A Matter of Pride
Wind-filled sails call out to international trophy seekers at the America’s Cup.BY WHITNEY BUTLER On any given day, from the miles of shoreline in San Diego, boats fill the Pacific waters of picture-perfect harbors, dry docks and piers, gliding in and out of view while the sun slowly moves overhead and out to sea. In San Diego, nothing so effortlessly nuances the California dream like the nautical compass—one that points in the direction of somewhere far off the fading bluffs or brings a salty old sailor back home. Maritime treasures decorate almost every souvenir boutique in Seaport Village and the city boasts the largest United States Navy base on the West Coast. The sea is clearly in our blood. For some, it’s a pastime—a recreational activity that captures the essence of our SoCal lifestyle, whether on the wind or from the comfort of a luxury yacht. For others, it’s a job. And for those who take a more aggressive approach, it’s a passionate quest for glory that requires dedication and commitment, a story with rich and international history. A sailing competition since 1851, America’s Cup is a competition for the oldest active trophy in international sports. It is a race between two yacht clubs—a defender and a challenger—for stewardship of the cup. The event got its name when the America, a schooner from The New York Yacht Club, passed the royal yacht in the Isle of Wight. Queen Victoria famously asked one of her attendants to tell her who was in second place, to which he replied, “Your Majesty, there is no second.” Since then, countries have been vying for the only prize and the ensuing bragging rights. The San Diego Yacht Club was a part of this storied history, winning the cup from Australia in 1987 and holding it until 1995.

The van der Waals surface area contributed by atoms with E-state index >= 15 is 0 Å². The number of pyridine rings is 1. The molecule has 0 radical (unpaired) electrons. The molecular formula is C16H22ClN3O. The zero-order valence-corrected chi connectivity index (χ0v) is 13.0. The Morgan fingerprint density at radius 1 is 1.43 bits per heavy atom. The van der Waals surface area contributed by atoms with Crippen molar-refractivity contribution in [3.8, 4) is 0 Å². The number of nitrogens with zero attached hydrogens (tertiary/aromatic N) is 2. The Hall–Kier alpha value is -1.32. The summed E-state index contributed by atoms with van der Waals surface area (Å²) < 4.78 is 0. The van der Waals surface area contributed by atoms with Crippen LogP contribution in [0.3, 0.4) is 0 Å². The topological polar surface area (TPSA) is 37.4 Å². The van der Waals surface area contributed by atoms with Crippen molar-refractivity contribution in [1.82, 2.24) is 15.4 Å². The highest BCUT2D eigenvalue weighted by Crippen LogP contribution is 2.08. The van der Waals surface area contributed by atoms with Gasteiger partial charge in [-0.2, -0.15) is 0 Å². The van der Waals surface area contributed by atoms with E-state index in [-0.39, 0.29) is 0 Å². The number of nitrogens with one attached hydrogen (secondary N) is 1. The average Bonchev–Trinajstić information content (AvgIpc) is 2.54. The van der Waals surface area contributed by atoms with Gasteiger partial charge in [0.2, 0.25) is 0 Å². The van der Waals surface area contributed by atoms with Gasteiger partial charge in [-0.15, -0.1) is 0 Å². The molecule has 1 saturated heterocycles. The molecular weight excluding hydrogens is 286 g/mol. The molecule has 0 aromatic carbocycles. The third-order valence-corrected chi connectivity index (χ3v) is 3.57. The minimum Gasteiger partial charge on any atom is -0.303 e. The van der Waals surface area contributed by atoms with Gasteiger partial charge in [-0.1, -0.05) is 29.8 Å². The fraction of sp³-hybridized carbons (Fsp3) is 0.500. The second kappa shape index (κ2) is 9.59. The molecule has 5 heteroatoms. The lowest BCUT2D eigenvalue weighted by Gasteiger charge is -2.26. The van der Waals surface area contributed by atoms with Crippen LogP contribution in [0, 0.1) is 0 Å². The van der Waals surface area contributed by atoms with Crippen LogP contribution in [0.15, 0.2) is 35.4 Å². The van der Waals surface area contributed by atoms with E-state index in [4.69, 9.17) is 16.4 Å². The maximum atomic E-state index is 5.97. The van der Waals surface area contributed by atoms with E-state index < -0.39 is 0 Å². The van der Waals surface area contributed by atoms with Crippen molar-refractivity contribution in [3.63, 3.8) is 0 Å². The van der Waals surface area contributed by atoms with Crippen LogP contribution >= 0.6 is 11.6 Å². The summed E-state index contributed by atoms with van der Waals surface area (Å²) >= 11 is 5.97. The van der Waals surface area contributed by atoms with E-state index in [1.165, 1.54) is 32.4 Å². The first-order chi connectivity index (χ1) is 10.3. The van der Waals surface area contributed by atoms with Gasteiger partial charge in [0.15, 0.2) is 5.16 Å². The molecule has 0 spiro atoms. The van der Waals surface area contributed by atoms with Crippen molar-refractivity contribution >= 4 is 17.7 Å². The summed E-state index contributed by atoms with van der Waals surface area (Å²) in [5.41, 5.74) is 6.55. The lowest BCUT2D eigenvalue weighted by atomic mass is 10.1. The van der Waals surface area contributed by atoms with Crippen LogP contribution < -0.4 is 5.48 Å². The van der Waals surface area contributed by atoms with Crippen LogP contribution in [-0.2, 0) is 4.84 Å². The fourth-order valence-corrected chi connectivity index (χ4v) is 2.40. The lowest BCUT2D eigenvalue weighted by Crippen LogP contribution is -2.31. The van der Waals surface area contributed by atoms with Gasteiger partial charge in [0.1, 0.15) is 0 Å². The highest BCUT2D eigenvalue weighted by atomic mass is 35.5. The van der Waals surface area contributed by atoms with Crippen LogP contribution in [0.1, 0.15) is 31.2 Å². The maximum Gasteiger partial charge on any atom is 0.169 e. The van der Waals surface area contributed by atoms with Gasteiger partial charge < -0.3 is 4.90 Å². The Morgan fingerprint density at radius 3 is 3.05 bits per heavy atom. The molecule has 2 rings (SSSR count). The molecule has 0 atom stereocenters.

Originally appeared in print August 2013.READ COMPLETE PRINT VERSION